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New Hampshire Town Sues Over Meter Feeding
Keene, New Hampshire alleges conspiracy on the part of meter feeders.

Meter feeding
A group of residents in Keene, New Hampshire thought the city was gaining a bad reputation for its predatory parking meter enforcement and decided to do something about it. The organized an effort to regularly feed coins into the meters so that other residents and visitors could avoid having an expensive ticket slapped on their windshield. Instead, they receive a card telling them that Robin Hood and the Merry Men have "saved you from the king's tariff." As a reward for their generosity, the city is suing the Robin Hooders for civil conspiracy to interfere with a contract. A hearing on the case is scheduled for August 12.

"Because they often try to beat me to an expired meter, they will run up behind me very quickly, which is startling and makes me nervous," meter maid Linda A. Desruisseaux said. "In particular, Graham Colson likes to taunt me by saying, 'Linda, guess what you're not going to do today -- write tickets.'"

Keene employs three meter maids, and the Robin Hood activists are organized enough to ensure meters are fed before any ticket can be issued. To protect themselves against false accusations, they document the meter feeding effort and upload the video to YouTube. The city insists that the Robin Hooders' conduct is not protected by the Constitution.

"The content of defendants' speech is not relevant to a First Amendment analysis," Erik G. Moskowitz, an attorney retained by the city, wrote. "Through its injunction request, the city seeks a content-neutral, easily measured 50-foot safety zone. The city does not seek to limit defendants' ability to videotape city employees from a 'comfortable remove.' Nor, to the extent that defendants' activity of feeding meters can be considered a First Amendment activity, does the city seek to prevent defendants from engaging in that activity."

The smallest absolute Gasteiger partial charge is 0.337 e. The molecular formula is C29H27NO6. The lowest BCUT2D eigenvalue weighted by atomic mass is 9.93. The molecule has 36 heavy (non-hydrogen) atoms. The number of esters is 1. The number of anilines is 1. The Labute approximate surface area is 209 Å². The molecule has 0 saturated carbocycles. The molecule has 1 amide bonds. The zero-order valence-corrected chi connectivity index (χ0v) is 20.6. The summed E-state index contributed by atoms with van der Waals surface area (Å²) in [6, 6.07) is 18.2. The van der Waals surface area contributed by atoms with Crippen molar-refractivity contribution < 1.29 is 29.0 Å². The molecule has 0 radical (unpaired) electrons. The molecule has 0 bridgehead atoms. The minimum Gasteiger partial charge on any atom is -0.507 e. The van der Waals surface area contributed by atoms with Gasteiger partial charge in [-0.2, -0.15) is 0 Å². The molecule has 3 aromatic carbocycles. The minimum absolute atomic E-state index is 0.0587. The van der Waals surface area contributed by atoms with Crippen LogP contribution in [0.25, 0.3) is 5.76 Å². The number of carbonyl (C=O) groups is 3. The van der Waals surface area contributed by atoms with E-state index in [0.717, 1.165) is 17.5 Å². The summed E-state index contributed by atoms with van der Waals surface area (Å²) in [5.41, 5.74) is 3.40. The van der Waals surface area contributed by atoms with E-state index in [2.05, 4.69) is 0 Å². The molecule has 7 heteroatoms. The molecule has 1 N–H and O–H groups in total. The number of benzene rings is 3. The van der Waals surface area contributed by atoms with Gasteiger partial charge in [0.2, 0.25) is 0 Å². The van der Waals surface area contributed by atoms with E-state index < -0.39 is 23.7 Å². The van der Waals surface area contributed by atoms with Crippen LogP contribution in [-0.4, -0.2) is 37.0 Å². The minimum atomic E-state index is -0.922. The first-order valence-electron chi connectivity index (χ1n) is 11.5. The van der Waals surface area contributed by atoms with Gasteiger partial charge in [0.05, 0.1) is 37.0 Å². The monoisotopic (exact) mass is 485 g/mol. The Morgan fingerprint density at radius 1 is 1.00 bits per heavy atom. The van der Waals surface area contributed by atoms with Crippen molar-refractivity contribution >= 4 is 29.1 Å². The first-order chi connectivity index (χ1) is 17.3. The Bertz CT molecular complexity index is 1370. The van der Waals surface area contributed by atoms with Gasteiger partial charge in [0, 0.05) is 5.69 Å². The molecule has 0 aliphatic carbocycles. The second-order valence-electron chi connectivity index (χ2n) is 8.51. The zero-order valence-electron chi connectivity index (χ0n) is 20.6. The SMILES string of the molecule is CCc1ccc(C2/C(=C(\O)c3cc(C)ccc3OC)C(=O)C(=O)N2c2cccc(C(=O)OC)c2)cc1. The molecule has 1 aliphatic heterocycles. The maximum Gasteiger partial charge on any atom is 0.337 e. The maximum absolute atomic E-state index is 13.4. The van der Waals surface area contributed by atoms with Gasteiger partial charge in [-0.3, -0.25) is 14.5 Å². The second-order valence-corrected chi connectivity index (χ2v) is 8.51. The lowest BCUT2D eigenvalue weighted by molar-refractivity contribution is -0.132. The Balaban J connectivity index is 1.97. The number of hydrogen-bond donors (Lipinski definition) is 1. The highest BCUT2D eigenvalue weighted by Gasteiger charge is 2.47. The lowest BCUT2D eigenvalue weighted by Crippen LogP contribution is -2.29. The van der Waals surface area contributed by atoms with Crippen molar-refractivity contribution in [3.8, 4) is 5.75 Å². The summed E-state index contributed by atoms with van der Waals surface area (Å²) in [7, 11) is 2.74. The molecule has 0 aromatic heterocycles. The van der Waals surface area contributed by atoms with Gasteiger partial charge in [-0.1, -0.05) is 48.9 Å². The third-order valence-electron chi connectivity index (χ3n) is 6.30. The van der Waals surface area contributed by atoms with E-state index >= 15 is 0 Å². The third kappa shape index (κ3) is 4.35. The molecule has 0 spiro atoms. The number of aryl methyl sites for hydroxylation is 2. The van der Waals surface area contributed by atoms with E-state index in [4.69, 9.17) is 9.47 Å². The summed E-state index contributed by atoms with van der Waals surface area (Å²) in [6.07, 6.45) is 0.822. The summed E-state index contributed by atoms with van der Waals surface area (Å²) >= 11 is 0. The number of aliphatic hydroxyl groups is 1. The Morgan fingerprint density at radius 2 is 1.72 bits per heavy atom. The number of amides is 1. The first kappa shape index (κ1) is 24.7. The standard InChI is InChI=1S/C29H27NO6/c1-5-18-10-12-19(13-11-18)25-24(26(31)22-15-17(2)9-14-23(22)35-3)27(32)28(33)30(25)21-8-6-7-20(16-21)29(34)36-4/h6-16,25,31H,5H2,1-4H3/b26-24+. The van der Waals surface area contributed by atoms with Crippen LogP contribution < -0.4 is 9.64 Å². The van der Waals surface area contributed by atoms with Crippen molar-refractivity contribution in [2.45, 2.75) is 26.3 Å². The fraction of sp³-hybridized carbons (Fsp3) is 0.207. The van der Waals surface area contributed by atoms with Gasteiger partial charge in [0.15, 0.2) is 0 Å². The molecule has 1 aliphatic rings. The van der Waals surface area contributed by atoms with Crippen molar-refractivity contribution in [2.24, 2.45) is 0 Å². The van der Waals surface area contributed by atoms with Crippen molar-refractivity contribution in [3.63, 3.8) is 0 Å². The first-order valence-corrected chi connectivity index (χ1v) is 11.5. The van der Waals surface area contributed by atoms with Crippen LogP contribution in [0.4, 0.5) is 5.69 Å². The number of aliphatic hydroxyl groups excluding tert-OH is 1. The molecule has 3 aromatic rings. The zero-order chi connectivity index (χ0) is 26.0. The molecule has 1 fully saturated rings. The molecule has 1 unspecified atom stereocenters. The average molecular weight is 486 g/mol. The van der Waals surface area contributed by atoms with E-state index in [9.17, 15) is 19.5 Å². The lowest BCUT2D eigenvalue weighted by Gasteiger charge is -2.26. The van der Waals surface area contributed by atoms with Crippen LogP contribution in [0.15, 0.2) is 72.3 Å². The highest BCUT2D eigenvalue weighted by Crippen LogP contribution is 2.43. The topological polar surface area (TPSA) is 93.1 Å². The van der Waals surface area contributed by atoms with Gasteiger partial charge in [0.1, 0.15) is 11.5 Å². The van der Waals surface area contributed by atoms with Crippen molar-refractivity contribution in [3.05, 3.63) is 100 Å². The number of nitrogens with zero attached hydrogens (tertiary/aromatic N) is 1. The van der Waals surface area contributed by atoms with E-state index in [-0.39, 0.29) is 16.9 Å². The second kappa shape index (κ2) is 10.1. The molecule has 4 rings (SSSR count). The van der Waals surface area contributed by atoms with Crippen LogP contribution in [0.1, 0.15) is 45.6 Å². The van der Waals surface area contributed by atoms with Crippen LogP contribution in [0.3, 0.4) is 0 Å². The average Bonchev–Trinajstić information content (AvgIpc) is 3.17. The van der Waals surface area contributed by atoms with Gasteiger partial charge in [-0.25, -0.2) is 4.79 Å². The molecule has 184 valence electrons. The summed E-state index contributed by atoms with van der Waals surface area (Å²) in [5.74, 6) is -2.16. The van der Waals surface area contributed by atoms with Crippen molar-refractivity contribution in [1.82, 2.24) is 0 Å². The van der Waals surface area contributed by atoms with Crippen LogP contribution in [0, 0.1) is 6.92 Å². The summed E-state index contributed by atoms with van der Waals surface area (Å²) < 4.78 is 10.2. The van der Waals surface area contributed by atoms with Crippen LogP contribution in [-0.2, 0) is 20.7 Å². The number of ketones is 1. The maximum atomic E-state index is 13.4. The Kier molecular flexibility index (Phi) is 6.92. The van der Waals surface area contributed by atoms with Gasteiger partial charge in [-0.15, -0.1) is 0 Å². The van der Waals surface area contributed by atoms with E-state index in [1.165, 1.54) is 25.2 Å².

Though it asks for a fifty-foot buffer, the city cited a First Circuit case, Glik v. Cunniffe, which concluded a ten-foot buffer was sufficient. The primary purpose of the extra-large buffer zone is to keep the Robin Hooders from feeding meters.

"The city also has a protected property interest in the employment relationship between it and the PEOs [parking enforcement officers] based on the PEOs's performance of parking enforcement activities for the city in exchange for consideration and benefits," Moskowitz argued. "Defendants' continued interference with this contractual relationship will impact the city's property interest."

In response, the Robin Hooders argued the city has no right to protect its public employees from the speech of residents on sidewalks and other public areas. The group cited the official job description of a meter maid requiring that individuals be able to "endure verbal and mental abuse when confronted with the hostile views and opinions of the public." The Constitution guarantees the right to petition the government, even if the message from the public is unwelcome.

"There is no principled distinction between protecting a listener from an unwelcome message versus suppressing the speech of the speaker," Robin Hood lawyer Jon Meyer wrote in his brief to the court.

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